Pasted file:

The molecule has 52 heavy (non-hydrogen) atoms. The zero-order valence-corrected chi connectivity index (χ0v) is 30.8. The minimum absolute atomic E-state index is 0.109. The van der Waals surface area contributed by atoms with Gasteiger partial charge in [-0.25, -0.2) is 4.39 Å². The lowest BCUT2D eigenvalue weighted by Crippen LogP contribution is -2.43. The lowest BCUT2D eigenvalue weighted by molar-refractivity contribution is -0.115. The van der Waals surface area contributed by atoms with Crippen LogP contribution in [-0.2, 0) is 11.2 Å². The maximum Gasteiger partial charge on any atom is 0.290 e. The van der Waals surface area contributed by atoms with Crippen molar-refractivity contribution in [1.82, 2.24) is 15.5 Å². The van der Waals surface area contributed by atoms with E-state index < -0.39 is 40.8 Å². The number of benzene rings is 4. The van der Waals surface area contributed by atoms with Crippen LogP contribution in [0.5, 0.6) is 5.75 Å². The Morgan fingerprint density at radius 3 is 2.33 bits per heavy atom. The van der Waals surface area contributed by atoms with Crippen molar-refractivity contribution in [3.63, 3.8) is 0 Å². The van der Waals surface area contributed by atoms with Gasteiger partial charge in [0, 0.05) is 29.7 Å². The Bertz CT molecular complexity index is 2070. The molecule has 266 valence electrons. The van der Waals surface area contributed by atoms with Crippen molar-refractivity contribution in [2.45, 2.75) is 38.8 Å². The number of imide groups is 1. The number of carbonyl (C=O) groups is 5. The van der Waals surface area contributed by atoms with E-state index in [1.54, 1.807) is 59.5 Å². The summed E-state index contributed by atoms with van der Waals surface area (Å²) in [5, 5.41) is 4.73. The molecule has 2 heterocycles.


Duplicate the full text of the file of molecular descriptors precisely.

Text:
The molecule has 52 heavy (non-hydrogen) atoms. The zero-order valence-corrected chi connectivity index (χ0v) is 30.8. The minimum absolute atomic E-state index is 0.109. The van der Waals surface area contributed by atoms with Gasteiger partial charge in [-0.25, -0.2) is 4.39 Å². The lowest BCUT2D eigenvalue weighted by Crippen LogP contribution is -2.43. The lowest BCUT2D eigenvalue weighted by molar-refractivity contribution is -0.115. The van der Waals surface area contributed by atoms with Crippen LogP contribution in [-0.2, 0) is 11.2 Å². The maximum Gasteiger partial charge on any atom is 0.290 e. The van der Waals surface area contributed by atoms with Crippen molar-refractivity contribution in [1.82, 2.24) is 15.5 Å². The van der Waals surface area contributed by atoms with E-state index < -0.39 is 40.8 Å². The number of benzene rings is 4. The van der Waals surface area contributed by atoms with Crippen LogP contribution in [0.5, 0.6) is 5.75 Å². The Morgan fingerprint density at radius 3 is 2.33 bits per heavy atom. The van der Waals surface area contributed by atoms with Crippen molar-refractivity contribution in [3.63, 3.8) is 0 Å². The van der Waals surface area contributed by atoms with Gasteiger partial charge in [0, 0.05) is 29.7 Å². The Bertz CT molecular complexity index is 2070. The molecule has 266 valence electrons. The van der Waals surface area contributed by atoms with Crippen molar-refractivity contribution in [2.45, 2.75) is 38.8 Å². The number of imide groups is 1. The number of carbonyl (C=O) groups is 5. The van der Waals surface area contributed by atoms with E-state index in [1.54, 1.807) is 59.5 Å². The summed E-state index contributed by atoms with van der Waals surface area (Å²) in [5, 5.41) is 4.73. The molecule has 2 heterocycles.